I want to be sure I don’t lose data when I stop my container.


A simple program which add to a list the current time every second (Very critical program) and write the list to a file when it exits.

private static final Path parentDirectory = Paths.get("dataFolder");
private static final Path data = Paths.get(parentDirectory.toString(), "data");

public static void main(String[] args) throws IOException, InterruptedException {
    if (!Files.exists(data)) {
    List<String> lines = Files.readAllLines(data);

    Runtime.getRuntime().addShutdownHook(new Thread() {
        public void run() {
            Charset charset = Charset.forName("utf-8");
            try (BufferedWriter writer = Files.newBufferedWriter(data, charset)) {
                for (String line : lines) {
                    writer.write(line, 0, line.length());
            } catch (IOException ex) {
                throw new RuntimeException("Couldn't save lines");

    while (true) {

I assume it’s understandable even if you are not familiar with java. If not, let me know and I’ll explain it.


I launch it without docker, (java -jar docker/docker-stop-test-0.1-SNAPSHOT.jar) wait for a few seconds, then kill it (kill $(ps aux | grep java | grep docker-stop-test-0.1-SNAPSHOT.jar | awk '{print $2}'))


I check in dataFolder/data file and I see

$ cat dataFolder/data 


If I kill -9 instead, the data file is empty.

Let’s move to docker now


A docker image with the jre and my jar installed

ADD docker-stop-test-0.1-SNAPSHOT.jar /

CMD java -jar docker-stop-test-0.1-SNAPSHOT.jar


I launch a container, wait for a few seconds, then STOP (not KILL) it

$ docker run --name docker-stop-test-bad-container -v $PWD/dataFolder-bad-cmd:/dataFolder -d docker-stop-test-bad
$ sleep 5
$ docker stop docker-stop-test-bad-container


I expect to see data in dataFolder-bad-cmd/data right? Wrong.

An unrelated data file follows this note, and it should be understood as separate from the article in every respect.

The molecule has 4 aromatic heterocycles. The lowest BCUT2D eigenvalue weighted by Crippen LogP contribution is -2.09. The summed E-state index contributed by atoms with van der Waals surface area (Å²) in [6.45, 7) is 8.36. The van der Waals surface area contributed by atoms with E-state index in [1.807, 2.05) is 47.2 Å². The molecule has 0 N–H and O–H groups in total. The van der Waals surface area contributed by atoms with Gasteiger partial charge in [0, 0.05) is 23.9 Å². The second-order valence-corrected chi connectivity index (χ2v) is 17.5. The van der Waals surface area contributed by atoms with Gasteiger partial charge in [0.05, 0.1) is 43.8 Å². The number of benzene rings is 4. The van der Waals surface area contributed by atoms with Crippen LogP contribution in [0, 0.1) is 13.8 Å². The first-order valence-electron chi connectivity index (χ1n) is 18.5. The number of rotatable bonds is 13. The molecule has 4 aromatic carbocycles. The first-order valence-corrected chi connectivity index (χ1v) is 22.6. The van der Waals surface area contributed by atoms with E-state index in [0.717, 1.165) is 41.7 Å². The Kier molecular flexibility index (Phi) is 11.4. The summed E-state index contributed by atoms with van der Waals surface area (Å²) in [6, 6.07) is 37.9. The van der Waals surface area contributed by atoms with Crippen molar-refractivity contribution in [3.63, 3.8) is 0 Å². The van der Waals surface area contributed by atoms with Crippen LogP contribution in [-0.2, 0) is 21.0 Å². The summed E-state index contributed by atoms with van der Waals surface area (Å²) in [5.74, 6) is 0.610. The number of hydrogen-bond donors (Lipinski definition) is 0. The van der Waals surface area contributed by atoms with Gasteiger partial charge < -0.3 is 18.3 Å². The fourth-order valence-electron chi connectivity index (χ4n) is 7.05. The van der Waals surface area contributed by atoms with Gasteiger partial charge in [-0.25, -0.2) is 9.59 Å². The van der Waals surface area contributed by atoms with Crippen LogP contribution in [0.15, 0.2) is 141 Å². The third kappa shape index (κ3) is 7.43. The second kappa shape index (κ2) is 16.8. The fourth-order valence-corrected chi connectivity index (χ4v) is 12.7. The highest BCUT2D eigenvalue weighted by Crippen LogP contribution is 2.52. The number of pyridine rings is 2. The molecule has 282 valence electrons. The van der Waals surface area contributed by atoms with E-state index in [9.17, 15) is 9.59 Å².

There is nothing written in the data file, that means I just lost everything!


If you look at the CMD command: CMD java -jar docker-stop-test-0.1-SNAPSHOT.jar everything looks ok. But when you run this image and inspect the created container, you will see this:

"Cmd": [
            "java -jar docker-stop-test-0.1-SNAPSHOT.jar"

Docker wrapped my command within a shell script. So what, that’s not that big a deal right?

In fact, if you look at the docker documentation, you don’t see anything useful. You have to look at the ENTRYPOINT documentation and dig into it a little to see that:

The shell form prevents any CMD or run command line arguments from being used, but has the disadvantage that your ENTRYPOINT will be started as a subcommand of /bin/sh -c, which does not pass signals. This means that the executable will not be the container’s PID 1 - and will not receive Unix signals - so your executable will not receive a SIGTERM from docker stop .


Don’t use the most intuitive syntax in the CMD or ENTRYPOINT command, use the exec form. If you replace the CMD command in the dockerfile by this one:

CMD ["java", "-jar", "docker-stop-test-0.1-SNAPSHOT.jar"]

Then everything works like a charm, the SIGTERM is received and the java application save its list into the data file before exiting.


If you want to try it by yourself, everything is on my github repository. You have two shell scripts: and The first will build the images with the bad syntax and the good one. The second script will run containers from these images, wait 5 seconds, stop them.

You can then check in dataFolder-bad-cmd/data and dataFolder-good-cmd/data to see the differences.